In short, Jemma is a fantastic student who is an integral part of The Pilgrim School. She is a pleasure to work with and engages well with staff and lessons. We are very lucky to have this lovely young lady and look forward to great things as she moves into year 11 in September.
Ben is 13 and in year 8 at St George’s Academy, Ruskington. When he was five months old, he was diagnosed with Tetralogy of Fallot, a condition that is characterized by several congenital heart defects and he is also asthmatic.
Ben had corrective surgery when he was 6 months old and faces corrective surgery as he grows. He lives with the realities of his condition every day. He is limited as to how much he can engage in activities as any other boy of his age would and great attention needs to be paid to him when he feels under the weather. However, Ben and his family work tirelessly to be positive about his condition and the path he faces. They have raised over £6,000 for Heartlink, the charity associated with Glenfield Hospital who treat him.
Ben is an extraordinary young man. He is bright and confident with a real twinkle in his eye! He is making excellent academic progress and is popular amongst staff and students alike. We are delighted as an Academy to be able to recognise his courageous approach to life through this event.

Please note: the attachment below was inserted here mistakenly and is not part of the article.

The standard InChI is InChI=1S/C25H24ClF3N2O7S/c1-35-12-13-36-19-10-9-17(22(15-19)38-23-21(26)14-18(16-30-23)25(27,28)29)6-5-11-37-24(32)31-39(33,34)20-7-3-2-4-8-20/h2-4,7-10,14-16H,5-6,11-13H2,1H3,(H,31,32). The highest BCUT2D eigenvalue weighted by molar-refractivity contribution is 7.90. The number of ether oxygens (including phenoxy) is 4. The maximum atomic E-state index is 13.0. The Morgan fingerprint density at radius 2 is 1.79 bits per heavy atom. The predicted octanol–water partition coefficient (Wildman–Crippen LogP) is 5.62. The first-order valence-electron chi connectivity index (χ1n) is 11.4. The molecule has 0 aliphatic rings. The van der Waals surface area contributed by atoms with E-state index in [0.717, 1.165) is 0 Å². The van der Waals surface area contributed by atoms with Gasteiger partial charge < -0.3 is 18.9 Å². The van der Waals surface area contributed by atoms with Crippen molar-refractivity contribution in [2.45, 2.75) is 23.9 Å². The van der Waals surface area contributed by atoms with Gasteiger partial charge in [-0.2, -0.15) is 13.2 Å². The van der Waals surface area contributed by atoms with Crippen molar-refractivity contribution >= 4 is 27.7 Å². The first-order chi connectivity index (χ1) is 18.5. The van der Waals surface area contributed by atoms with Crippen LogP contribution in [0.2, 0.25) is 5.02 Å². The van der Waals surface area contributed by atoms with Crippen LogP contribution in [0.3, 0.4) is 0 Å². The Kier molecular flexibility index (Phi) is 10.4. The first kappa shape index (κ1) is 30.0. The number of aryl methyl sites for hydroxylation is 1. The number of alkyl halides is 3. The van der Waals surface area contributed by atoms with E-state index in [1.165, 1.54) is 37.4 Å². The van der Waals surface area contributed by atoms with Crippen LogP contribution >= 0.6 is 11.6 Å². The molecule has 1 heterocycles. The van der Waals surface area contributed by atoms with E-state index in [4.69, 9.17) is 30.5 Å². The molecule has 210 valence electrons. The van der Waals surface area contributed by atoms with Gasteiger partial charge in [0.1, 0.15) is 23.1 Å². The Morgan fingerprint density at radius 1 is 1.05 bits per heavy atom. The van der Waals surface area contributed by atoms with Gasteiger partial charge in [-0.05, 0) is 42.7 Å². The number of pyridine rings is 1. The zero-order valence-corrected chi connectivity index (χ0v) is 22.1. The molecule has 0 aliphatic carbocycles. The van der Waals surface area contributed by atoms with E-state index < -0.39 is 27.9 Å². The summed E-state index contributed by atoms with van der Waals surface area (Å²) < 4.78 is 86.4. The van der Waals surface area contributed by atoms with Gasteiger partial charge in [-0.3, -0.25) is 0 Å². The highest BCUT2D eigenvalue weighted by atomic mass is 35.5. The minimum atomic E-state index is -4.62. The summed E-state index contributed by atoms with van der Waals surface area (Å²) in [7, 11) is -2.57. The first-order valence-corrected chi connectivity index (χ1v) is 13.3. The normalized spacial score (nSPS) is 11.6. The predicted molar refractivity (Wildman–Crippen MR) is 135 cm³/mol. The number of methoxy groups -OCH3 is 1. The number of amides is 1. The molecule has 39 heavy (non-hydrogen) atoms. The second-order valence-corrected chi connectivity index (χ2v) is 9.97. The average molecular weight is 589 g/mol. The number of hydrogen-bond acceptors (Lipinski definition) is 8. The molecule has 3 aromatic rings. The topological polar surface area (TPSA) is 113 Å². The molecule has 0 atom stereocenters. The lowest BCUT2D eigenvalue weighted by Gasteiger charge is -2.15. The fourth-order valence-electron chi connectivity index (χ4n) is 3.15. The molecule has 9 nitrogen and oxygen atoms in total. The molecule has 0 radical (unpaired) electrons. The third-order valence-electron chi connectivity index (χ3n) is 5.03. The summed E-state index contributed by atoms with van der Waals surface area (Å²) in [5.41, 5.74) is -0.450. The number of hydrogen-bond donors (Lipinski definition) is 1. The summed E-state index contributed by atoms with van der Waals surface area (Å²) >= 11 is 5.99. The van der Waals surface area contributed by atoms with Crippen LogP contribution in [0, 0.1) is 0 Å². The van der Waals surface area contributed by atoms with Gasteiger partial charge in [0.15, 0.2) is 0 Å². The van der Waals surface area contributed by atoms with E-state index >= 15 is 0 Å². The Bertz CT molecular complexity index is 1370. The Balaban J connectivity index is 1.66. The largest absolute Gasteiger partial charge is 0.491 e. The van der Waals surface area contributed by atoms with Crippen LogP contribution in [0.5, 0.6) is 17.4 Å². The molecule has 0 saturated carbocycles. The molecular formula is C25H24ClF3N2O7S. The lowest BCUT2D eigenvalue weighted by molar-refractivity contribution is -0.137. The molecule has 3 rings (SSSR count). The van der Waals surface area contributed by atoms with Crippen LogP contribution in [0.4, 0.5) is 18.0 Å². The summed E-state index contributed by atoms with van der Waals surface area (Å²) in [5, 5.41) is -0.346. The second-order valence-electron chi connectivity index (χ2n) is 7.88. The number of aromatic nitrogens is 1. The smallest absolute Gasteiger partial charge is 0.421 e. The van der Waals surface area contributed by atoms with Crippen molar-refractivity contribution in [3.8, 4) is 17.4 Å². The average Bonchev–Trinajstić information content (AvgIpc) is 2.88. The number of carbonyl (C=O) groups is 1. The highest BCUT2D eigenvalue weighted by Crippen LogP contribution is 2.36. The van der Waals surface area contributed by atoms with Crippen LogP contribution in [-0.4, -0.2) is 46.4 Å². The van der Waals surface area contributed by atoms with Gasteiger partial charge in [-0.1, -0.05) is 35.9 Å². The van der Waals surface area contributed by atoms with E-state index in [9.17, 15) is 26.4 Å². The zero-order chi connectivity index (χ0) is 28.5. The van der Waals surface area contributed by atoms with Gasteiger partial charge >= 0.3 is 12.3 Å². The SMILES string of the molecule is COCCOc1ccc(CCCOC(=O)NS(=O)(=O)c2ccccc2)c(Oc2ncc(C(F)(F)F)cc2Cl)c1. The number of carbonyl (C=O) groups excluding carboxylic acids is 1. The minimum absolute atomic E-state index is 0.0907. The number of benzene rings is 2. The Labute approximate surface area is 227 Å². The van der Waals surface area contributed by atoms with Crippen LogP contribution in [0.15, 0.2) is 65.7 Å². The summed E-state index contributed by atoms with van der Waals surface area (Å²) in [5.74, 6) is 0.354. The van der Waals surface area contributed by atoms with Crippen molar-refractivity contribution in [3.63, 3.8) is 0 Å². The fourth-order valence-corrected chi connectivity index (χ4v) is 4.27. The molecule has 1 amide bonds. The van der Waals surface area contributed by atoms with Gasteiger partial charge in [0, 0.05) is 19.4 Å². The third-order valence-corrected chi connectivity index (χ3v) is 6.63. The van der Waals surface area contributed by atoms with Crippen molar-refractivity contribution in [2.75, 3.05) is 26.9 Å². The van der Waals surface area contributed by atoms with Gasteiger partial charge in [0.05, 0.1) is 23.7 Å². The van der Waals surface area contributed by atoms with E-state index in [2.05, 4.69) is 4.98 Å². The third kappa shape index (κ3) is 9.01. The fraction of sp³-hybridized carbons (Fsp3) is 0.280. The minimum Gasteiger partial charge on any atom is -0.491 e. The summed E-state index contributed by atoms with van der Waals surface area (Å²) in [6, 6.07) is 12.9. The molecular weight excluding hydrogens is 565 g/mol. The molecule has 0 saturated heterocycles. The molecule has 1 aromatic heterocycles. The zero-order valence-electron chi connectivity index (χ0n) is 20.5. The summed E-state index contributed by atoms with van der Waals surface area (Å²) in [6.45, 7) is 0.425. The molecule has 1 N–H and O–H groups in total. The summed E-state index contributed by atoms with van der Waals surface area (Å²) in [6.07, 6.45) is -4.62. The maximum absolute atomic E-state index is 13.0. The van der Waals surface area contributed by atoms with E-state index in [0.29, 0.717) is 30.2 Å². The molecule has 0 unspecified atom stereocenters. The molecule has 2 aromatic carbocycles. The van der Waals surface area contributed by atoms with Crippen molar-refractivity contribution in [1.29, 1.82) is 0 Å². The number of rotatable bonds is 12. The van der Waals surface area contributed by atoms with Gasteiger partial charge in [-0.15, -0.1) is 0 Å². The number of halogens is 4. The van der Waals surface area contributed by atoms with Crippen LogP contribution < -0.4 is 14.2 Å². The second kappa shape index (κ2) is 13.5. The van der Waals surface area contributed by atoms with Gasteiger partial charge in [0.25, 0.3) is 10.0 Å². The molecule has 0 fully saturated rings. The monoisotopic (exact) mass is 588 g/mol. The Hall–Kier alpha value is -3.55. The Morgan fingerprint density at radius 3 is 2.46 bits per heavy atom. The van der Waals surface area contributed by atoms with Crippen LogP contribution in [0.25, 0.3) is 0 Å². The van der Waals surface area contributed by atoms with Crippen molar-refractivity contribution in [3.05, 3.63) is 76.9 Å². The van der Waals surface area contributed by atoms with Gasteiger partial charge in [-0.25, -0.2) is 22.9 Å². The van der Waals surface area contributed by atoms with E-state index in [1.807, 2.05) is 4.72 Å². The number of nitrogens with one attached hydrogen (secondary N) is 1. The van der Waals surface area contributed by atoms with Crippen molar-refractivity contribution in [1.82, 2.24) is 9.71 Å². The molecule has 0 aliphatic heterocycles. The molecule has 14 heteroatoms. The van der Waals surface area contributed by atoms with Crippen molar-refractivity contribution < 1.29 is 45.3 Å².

Crystal attends St George’s Academy, Sleaford and is a hardworking and enthusiastic student. She always tries her absolute best in lessons and can be relied upon to help with tasks and to be a role model to her peers. That, in itself, is enough to make St George’s proud of her as part of the Academy, however, the fact that she continued to conduct herself in this manner after the tragic death of her friend Eliza, is testament to her true strength of character. For those of you who do not already know, shortly before Christmas Crystal and her friend Eliza were involved in a serious road traffic accident. Tragically, Eliza was killed and Crystal was injured in the accident. She had a short stay in hospital and luckily has no lasting physical injuries. The courage, strength and determination she has shown in overcoming this tragic event and supporting others is truly humbling. She returned to school and her studies almost immediately following the accident and has displayed such positivity and care for others that she truly deserves this award.